Candidate Barack Obama ran on the slogan of “New Politics.” He never quite said what that meant, but we got the idea. Government would be less contentious, less opaque, and less dominated by political cronies and special interests. Washington, D.C., would no longer be the place where “good ideas go to die.”
After two months of transition it is fair to ask how he is doing by his own standard. How new are the Obama politics? The record is mixed at best so far.
His strongest category is in lowering the partisan bitterness. He’s meeting with Congressional Republicans, inviting Rick Warren to deliver the invocation at the inauguration, taking tax hikes off the table, stocking his cabinet with a number of center-right national security figures, and quoting Abraham Lincoln at every turn. That hasn’t gone over with the Left, whose own venom is percolating over these moves, but Republicans have little to complain about.
Indeed, President-elect Obama’s bipartisan efforts to reach out to (or gain cover, some would say) have delayed progress of the stimulus package which originally he had hoped to sign on his first day in office. As John Dickerson writes:
The process of winning over members in the minority party — or at least making it look like they were given a fair role in the process — will require patient negotiations and perhaps committee hearings during which Republicans are given sufficient time to ask questions and perhaps even call witnesses. If Obama wants to embrace their contributions to the bill — one of the biggest signs he’s making good on his bridge-building promises — he’ll then have to make sure he shows the same concern for the views of his fellow Democrats, like the deficit-conscious Blue Dog Democrats who want rules written into the bill that link future spending to corresponding budget cuts.
On transparency, however, President-elect Obama has not been any improvement over the Bush administration. Blago-gate was typical Washington crisis management: deny and overstate any involvement with wrongdoing, release the internal review before a holiday, and hide from the media until they move on to something else. Likewise, he isn’t releasing the list of the special interest groups which met with the transition team. And, of course, whenever a tough issue comes along — be it Gaza or the car bailout — he reverts to the “one president at a time” rule or descends into hopelessly vague platitudes. Granted he is more articulate than George W. Bush, but his press conferences are no more enlightening.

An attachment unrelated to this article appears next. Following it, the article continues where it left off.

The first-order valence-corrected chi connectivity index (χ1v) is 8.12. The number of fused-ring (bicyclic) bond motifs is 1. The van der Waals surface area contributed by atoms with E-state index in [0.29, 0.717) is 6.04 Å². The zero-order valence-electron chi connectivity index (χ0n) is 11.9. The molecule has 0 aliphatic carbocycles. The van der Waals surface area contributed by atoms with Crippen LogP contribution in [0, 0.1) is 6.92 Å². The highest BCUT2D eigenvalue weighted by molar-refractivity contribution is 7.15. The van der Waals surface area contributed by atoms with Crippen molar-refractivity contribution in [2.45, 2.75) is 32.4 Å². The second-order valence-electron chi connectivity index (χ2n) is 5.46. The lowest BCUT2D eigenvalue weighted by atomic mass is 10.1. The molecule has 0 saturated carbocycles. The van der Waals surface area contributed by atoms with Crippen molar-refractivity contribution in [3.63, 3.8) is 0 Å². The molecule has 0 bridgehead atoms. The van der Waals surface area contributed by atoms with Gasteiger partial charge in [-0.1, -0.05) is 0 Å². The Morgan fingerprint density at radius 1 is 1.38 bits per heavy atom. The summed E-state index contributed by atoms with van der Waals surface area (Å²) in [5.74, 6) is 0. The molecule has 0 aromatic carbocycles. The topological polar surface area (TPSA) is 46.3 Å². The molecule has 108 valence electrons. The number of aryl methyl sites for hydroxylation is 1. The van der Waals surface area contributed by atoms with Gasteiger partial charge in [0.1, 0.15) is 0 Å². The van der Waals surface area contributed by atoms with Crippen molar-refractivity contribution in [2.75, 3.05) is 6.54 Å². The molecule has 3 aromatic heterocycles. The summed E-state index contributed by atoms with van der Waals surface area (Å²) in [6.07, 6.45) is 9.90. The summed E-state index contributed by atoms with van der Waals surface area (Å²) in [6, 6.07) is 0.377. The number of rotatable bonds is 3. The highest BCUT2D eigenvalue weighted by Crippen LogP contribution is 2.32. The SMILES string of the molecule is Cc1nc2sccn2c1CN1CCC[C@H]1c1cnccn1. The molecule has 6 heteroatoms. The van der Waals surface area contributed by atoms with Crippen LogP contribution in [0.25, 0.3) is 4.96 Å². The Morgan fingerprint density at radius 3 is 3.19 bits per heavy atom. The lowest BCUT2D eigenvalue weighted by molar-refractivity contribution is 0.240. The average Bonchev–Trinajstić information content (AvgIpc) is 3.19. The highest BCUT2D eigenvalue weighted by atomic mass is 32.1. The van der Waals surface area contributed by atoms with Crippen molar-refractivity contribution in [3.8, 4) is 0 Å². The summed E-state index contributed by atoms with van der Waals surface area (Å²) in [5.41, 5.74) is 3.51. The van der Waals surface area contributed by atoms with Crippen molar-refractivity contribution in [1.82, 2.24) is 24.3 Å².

On the crony and special interest front, it is a mixed bag. President-elect Obama was batting a thousand for a while in the personnel department, filling key roles with experienced and sober national security gurus and selecting an elite group of economic advisers. Then the wheels came off the meritocracy bus — in a single week. Bill Richardson, Leon Panetta (for CIA??), and Eric Holder don’t exemplify the sort of high standards for excellence and experience that Democrats longed for during the Bush years. The vetters either didn’t vet or grossly overestimated the Senate’s willingness to rubber-stamp anyone they set up for confirmation.
The degree to which special interests will control the Obama agenda remains to be seen. On one hand, we hear that card check legislation — the ultimate reward for the Democrats’ Big Labor sponsors — may be put on the back burner. That and a back-of-the-hand to demands for protectionist legislation might demonstrate that this administration really does intend to stand up to the special interests on their side of the aisle. And on education, there is hope that education secretary nominee Arne Duncan will be allowed to bring to Washington the spirit of innovation (and determination to take on the teachers’ unions on items like charter schools) which characterized his record in Chicago.
When looked at in its totality then, President-elect Obama shows some promise in bringing the New Politics from the campaign to the White House. But a huge danger looms ahead: his party is rife with corruption and favoritism as far as the eye can see. The scandals and investigations — Blago, Chris Dodd, Charlie Rangel, and Bill Richardson — are piling up. Meanwhile, Nancy Pelosi is undoing the 1994 Congressional reforms to make Congress less transparent, give committee chairs lifetime tenure, and squash the opposition’s right to offer legislative amendments. And, of course, the Democratic-controlled Senate is now a national joke and dumping grounds for a raft of undeserving appointees. (Harry Reid only added to the embarrassing display with his contempt for the law when it came to barring Roland Burris, to be followed by his capitulation after fellow Democrat Diane Feinstein called foul.) All of this has rekindled talk of the “culture of corruption.”
And that is a problem for a Democratic president who is both leader of the party and the repository of those hopes for the New Politics. He will need to control and cajole his own troops, all the while making sure that none of it rubs off on his administration. If Blago-gate is any guide, it will be a tall order.
In short, President-elect Obama has certainly made good on his promise to set a new tone in Washington. However, on other fronts, his New Politics hasn’t yet taken hold. He would do well to not only make good on the rest of the New Politics agenda, but to make sure his party does not fall prey to the very old politics which undermined the Republicans. Unless he is serious about enforcing a new way of business in his own party, the promise of the New Politics will be lost — and with it a great deal of the goodwill and support he has garnered since the election.